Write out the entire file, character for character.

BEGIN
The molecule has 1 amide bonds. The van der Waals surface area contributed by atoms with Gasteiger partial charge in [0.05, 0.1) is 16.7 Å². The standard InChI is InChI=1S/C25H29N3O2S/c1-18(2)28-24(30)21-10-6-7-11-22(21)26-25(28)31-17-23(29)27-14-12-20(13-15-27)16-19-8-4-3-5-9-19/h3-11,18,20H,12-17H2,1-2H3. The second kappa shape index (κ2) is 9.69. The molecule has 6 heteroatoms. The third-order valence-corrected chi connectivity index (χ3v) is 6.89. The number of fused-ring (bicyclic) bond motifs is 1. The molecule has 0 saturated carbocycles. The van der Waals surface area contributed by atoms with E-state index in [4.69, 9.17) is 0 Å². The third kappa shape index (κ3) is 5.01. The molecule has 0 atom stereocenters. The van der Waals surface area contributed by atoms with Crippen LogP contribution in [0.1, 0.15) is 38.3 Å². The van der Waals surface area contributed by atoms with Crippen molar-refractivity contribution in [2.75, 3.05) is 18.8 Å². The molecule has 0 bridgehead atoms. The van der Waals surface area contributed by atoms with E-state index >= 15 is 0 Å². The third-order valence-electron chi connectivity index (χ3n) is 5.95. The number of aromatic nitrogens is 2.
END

The molecule has 1 amide bonds. The van der Waals surface area contributed by atoms with Gasteiger partial charge in [0.05, 0.1) is 16.7 Å². The standard InChI is InChI=1S/C25H29N3O2S/c1-18(2)28-24(30)21-10-6-7-11-22(21)26-25(28)31-17-23(29)27-14-12-20(13-15-27)16-19-8-4-3-5-9-19/h3-11,18,20H,12-17H2,1-2H3. The second kappa shape index (κ2) is 9.69. The molecule has 6 heteroatoms. The third-order valence-corrected chi connectivity index (χ3v) is 6.89. The number of fused-ring (bicyclic) bond motifs is 1. The molecule has 0 saturated carbocycles. The van der Waals surface area contributed by atoms with E-state index in [4.69, 9.17) is 0 Å². The third kappa shape index (κ3) is 5.01. The molecule has 0 atom stereocenters. The van der Waals surface area contributed by atoms with Crippen LogP contribution in [0.1, 0.15) is 38.3 Å². The van der Waals surface area contributed by atoms with Crippen molar-refractivity contribution in [2.75, 3.05) is 18.8 Å². The molecule has 0 bridgehead atoms. The van der Waals surface area contributed by atoms with E-state index >= 15 is 0 Å². The third-order valence-electron chi connectivity index (χ3n) is 5.95. The number of aromatic nitrogens is 2.